But you can read their biographies. And if you're lucky, your favourite genius even wrote an autobiography that gives you direct access to his or her mind. You can also seek out semi-biographical books, videos and interviews, articles, and of course their own creations, from artworks to products or even the organisations they founded or shaped.

Notable names: Creative leaders are outstanding creative personalities who have led an organisation or a particular domain and contributed novel, original and meaningful concepts that created significant value to their environment.

Let's look at some of the names that candidates of our Genius Journey programmes have adopted:

  • Universal geniuses such as Leonardo da Vinci, Johann Wolfgang von Goethe or Benjamin Franklin.
  • Creative business leaders such as Thomas Edison, Walt Disney, Steve Jobs, Richard Branson, David Ogilvy, Coco Chanel and Elon Musk.
  • Scientists like Albert Einstein, Steven Hawking, Richard Feynman, Charles Darwin and Marie Curie.
  • Artists such as Pablo Picasso, Salvador Dali, John Lennon, Wolfgang Amadeus Mozart and Steven Spielberg.
  • Political leaders such as Abraham Lincoln, Nelson Mandela, Mahatma Gandhi and Thomas Jefferson.
  • Legendary sports icons like Muhammad Ali, Bruce Lee and Ayrton Senna.

The right role model for you: Many creative leader candidates already have a "favourite hero" in mind, but an even better way to find a fitting role model is to settle on one who has a comparable personality and cognitive style to yours.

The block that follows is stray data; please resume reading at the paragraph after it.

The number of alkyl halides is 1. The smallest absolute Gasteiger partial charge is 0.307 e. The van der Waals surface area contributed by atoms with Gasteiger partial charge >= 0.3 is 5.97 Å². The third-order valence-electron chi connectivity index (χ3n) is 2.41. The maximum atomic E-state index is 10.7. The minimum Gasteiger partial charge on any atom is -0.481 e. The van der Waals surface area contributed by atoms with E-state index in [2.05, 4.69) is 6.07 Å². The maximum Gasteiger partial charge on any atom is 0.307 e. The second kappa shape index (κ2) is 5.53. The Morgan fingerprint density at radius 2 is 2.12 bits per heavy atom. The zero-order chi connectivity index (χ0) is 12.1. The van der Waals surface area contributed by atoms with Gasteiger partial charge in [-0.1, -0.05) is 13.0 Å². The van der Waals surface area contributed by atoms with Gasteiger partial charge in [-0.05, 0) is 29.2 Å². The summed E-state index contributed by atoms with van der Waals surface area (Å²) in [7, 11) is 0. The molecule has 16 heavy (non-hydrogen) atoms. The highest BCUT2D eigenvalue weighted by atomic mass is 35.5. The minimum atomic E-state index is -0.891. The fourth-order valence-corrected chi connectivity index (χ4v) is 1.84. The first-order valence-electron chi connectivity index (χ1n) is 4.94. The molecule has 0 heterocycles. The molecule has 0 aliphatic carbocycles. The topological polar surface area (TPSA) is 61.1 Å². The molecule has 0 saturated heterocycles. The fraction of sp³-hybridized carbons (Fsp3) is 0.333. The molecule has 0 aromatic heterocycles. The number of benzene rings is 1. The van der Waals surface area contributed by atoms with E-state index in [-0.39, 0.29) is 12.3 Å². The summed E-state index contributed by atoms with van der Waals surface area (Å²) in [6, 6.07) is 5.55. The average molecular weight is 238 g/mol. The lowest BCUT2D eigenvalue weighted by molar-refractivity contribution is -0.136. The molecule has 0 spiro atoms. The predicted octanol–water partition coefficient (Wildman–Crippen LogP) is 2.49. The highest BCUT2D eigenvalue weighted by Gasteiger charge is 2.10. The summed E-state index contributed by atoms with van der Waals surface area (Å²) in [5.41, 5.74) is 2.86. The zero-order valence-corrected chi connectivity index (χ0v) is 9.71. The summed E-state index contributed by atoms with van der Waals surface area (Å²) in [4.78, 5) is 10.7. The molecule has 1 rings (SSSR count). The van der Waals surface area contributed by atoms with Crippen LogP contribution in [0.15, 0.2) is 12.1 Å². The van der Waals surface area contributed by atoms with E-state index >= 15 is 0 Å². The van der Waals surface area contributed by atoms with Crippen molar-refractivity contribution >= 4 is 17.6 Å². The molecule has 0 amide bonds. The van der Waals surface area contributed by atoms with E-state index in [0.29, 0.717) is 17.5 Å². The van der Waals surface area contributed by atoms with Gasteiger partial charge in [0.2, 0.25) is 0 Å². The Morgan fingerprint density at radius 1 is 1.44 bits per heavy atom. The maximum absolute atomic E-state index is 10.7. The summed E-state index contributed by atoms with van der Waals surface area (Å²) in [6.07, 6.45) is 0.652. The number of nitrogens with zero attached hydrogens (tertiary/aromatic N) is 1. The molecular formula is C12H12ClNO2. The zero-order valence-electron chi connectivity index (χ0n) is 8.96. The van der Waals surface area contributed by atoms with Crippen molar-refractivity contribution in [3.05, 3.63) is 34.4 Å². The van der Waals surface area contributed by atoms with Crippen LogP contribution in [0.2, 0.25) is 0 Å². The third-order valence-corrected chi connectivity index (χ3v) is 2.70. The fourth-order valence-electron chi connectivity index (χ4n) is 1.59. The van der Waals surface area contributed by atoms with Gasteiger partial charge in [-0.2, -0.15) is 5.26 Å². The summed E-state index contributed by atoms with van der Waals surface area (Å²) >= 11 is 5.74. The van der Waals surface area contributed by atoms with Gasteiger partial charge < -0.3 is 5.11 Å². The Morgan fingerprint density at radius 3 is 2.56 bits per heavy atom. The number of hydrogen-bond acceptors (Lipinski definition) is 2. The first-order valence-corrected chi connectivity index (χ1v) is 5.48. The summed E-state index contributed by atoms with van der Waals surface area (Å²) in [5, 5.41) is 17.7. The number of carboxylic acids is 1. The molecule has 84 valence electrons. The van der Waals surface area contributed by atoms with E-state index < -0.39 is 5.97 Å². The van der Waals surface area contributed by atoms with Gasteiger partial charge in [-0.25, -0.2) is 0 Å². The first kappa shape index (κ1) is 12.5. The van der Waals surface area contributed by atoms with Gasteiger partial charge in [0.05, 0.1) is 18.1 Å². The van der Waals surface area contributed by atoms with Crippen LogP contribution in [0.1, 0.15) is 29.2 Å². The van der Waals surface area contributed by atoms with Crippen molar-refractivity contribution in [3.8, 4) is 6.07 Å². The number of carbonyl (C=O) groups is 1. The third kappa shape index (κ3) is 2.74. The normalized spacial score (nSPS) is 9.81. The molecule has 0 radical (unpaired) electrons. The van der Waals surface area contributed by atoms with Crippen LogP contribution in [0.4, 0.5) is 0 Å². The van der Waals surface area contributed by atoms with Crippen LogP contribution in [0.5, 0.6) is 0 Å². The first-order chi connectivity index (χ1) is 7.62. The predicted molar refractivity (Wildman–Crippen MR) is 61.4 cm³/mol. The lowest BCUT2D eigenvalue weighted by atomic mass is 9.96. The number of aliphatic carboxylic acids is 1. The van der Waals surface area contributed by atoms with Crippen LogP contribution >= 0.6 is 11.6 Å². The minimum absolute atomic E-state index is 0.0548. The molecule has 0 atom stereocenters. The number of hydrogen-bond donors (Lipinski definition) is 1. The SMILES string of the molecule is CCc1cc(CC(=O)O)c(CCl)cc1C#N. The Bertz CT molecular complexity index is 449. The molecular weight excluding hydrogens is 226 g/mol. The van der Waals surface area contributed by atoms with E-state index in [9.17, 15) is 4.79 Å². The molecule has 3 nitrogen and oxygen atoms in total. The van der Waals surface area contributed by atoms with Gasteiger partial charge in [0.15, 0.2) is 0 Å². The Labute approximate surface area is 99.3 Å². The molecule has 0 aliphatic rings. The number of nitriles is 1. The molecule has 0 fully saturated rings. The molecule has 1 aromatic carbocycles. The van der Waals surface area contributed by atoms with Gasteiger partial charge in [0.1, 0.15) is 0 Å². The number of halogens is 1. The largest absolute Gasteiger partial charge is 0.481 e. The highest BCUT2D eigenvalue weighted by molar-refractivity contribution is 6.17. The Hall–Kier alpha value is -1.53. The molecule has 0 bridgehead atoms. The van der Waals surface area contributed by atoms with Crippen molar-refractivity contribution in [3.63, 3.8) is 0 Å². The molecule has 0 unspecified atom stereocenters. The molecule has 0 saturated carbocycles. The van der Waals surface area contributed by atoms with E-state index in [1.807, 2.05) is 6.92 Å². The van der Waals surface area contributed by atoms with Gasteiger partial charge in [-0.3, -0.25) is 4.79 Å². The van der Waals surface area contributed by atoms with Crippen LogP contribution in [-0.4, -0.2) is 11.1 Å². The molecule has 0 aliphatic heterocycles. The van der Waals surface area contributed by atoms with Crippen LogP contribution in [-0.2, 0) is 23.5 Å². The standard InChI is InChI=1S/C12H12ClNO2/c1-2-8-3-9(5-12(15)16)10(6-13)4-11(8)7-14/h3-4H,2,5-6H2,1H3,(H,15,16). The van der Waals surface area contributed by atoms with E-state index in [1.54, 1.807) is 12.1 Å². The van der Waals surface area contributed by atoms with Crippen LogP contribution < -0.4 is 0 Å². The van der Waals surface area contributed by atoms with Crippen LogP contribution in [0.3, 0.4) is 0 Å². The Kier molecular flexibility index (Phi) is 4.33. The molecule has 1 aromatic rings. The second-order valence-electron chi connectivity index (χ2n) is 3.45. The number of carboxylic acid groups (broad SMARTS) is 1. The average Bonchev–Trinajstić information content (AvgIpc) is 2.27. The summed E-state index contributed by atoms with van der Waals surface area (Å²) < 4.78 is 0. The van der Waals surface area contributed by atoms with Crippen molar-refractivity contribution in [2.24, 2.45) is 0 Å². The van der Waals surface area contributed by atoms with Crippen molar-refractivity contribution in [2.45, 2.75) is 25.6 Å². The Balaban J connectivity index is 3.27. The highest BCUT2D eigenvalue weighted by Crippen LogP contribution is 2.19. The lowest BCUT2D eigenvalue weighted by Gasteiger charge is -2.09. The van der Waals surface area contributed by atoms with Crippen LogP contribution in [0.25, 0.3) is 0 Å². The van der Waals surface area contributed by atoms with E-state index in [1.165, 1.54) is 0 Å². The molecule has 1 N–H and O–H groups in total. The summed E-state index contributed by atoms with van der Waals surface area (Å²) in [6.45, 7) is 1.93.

You can find a cognitive fit by completing a personality assessment such as the Myers–Briggs Type Indicator or a cognitive profiling tool such as our TIPS test, which links famous role models to different profile types.

For example, in TIPS, Winston Churchill or Walmart founder Sam Walton are suitable role models if your profile fits that of an Organiser. Someone with a Conceptualiser profile may want to study Bill Gates or Mark Zuckerberg.

Does it really work? Research studies that we have conducted to test the efficacy of the Genius Journey methodology and teaching showed that four out of five candidates (very) strongly agreed the Creative Leader Studies & Portraits add both value and enjoyment. As one creative leader candidate commented:

"Asking us to talk about our creative leader was a relevant idea. It made me realise that even the most prominent and influential leaders went through darker moments before accomplishing outstanding achievements. If I take the example of Yves Saint Laurent, he managed to be one of the most influential fashion designers of the 20th century despite several faults such as the lack of self-confidence and shyness. That's why we have to keep dreaming and believe in our future."

Dr Detlef Reis is the founding director and chief ideator of Thinkergy, the "Know how to Wow" Innovation Company in Asia and beyond. He is also an assistant professor at the Institute for Knowledge & Innovation - Southeast Asia at Bangkok University, and an adjunct associate professor at the Hong Kong Baptist University. Email dr.d@thinkergy.com